Presbyterian pastor, Philip Ryken asks in The Church, “How could anyone be ambivalent about the church? Its sin notwithstanding, and in spite of all the people we find hard to love, the church is the holy people of God.” Surely there is nothing more important for us to give ourselves in service of, even in suffering for, than the church that Christ purchased with his own blood. Our decision to belong to a local church cannot be dependant on what it does for us and how safe we feel, rather we should model our lives on Christ who made himself nothing and became a servant (Philippians 2:6-8). Self-preservation over the wellbeing of the local church is not how Jesus lived, in fact the cross demonstrates the polar opposite, therefore it is not something I imagine he would endorse.

Doodle: Blogs, Theology, and Woolworths

Woolworths FoodThere are hundreds of thousands of Christian blogs out there, reflecting the wonderfully broad spectrum of our faith; you are reading one of those right now. With the advent of the digital age more Christians from across the globe are able to share the truth in love, engage in meaningful conversation, pursue theological enquiry to the praise of our God, and encourage one another to persevere – well, that is at least how Christian blogging could be done. But with the overwhelming number of options available where should we start, which blogs should you frequent (apart from Rekindle)?

Before answering that question I would like to speak about Woolworths, with the hope that its significance to our question above will become apparent. Woolworths Food has revolutionised the middle class South African’s kitchen, mostly in demanding more fridge/freezer storage and less counter space for preparation; “Eat in for under R150,” “Heat and eat in less than 20 minutes,” and “Organic” cry out from the aisles of our local Woolies, adulating their lord and ours: convenience. As you can tell, I have enjoyed my fare share of Woolworths’ food and will unashamedly continue to do so. But it is undeniable that convenience has supplanted cooking, and by cooking I mean more than heating the oven to 180˚C while you defrost a readymade lasagne in the sink. Preparing meals from recipes and working with raw ingredients is a dying art in many homes, though my numerous attempts at actually cooking – with varied degrees of success – have nearly always resulted in something tastier than what I get out of a container. And though we hate to admit it, we know that culinary effort does not only produce better meals but much healthier dishes too.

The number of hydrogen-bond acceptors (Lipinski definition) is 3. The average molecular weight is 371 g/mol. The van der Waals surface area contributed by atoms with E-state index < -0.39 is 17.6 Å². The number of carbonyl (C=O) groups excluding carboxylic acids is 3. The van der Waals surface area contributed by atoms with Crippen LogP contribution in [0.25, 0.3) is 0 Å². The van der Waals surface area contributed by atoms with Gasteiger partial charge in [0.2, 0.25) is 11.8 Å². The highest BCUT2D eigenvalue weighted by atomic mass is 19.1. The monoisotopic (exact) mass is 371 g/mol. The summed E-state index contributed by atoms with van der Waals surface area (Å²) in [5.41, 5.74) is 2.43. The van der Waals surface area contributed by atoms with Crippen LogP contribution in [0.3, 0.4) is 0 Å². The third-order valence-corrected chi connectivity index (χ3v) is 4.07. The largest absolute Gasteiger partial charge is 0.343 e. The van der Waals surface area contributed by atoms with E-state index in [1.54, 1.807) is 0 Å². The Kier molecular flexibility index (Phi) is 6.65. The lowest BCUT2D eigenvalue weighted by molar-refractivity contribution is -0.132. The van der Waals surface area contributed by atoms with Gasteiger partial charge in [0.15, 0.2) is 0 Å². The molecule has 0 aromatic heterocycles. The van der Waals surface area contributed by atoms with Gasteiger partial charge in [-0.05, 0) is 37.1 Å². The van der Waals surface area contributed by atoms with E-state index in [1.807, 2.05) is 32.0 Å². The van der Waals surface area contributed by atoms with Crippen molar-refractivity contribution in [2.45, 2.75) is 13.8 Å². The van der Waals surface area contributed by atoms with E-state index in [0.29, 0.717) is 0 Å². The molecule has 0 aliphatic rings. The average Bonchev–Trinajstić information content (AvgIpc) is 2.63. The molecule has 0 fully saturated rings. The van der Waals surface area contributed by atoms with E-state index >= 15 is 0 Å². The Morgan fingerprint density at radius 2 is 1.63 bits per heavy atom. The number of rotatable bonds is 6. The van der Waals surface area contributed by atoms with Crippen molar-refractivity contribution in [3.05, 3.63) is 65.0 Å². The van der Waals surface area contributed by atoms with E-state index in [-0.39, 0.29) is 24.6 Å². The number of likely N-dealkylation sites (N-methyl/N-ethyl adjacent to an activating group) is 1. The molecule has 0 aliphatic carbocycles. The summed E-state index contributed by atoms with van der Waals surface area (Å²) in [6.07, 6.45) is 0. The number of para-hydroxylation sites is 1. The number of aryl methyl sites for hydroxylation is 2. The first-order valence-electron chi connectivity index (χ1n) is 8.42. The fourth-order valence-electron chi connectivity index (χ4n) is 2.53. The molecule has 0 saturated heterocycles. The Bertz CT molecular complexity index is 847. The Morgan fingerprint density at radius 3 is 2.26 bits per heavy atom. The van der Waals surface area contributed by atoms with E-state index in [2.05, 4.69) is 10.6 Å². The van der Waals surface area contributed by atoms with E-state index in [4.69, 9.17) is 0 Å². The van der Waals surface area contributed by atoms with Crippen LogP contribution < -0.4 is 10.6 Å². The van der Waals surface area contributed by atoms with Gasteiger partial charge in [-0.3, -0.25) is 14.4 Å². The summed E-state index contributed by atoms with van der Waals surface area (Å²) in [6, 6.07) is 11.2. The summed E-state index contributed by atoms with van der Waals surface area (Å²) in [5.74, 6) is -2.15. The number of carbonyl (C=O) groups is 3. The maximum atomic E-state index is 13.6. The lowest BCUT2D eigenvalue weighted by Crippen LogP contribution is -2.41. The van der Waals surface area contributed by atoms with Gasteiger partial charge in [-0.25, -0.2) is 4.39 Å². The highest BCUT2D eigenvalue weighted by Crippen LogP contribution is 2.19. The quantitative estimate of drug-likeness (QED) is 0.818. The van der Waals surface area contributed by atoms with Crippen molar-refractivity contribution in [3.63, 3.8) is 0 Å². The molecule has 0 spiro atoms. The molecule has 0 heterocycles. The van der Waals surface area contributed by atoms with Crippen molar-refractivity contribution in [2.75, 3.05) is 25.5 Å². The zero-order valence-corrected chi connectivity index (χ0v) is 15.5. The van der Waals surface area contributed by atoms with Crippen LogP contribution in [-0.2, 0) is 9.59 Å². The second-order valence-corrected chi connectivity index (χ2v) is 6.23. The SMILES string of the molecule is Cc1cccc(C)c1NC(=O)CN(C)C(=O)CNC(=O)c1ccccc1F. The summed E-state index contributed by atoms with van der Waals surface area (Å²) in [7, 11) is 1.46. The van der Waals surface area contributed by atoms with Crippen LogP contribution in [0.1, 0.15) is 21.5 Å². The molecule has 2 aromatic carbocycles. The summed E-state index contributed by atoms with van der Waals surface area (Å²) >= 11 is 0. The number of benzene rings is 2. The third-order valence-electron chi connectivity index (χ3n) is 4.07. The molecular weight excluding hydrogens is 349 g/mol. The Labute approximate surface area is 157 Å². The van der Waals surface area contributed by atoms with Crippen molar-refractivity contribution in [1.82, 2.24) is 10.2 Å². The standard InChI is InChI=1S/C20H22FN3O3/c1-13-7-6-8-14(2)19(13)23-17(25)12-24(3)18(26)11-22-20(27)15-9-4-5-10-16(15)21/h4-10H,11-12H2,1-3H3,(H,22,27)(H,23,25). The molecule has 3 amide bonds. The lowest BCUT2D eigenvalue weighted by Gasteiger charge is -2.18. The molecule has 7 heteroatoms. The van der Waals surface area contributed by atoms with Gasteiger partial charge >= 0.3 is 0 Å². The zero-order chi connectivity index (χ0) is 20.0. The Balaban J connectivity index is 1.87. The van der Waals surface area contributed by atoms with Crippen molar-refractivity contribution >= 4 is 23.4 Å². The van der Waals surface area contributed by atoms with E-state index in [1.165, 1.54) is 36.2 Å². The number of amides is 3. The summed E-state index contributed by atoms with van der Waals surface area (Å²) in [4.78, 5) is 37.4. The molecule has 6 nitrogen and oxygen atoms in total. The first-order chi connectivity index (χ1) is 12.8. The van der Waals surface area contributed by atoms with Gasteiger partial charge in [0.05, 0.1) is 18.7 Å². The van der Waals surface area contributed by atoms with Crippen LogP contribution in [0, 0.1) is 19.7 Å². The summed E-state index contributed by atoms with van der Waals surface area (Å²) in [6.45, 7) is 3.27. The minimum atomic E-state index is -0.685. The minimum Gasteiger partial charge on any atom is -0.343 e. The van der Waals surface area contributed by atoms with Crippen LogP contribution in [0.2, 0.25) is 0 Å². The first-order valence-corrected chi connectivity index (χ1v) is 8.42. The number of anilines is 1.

ReadingBut what does that have to do with blog posts, or theology for that matter? Am I going to answer the question from our first paragraph, listing recommended theological blogs? No. I want to make another point: blogs are indicative of our bondage to convenience and resistance to putting the time or energy into thinking about theology. What you can find on blogs, is not that dissimilar from the aisles of Woolworths: already packed and par-cooked thoughts; microwavable musings; and Calvin’s entire theology in 5 simple points. Do not mishear me. Please keep reading Christian blogs (especially Rekindle). But do not leave all of your engagement and interaction with deep, rich theology to someone else that will neatly pack it for you online, replete with eye-catching images. Do some hard work, delve into doctrinal ideas, tackle theological tomes, and invest intellectually in reaching your own conclusions. Sure, sometimes you will have to grab something off the shelf and gobble it down. But that cannot be your staple: it is unhealthy, lazy, and the opposite of thoughtful Christian discipline.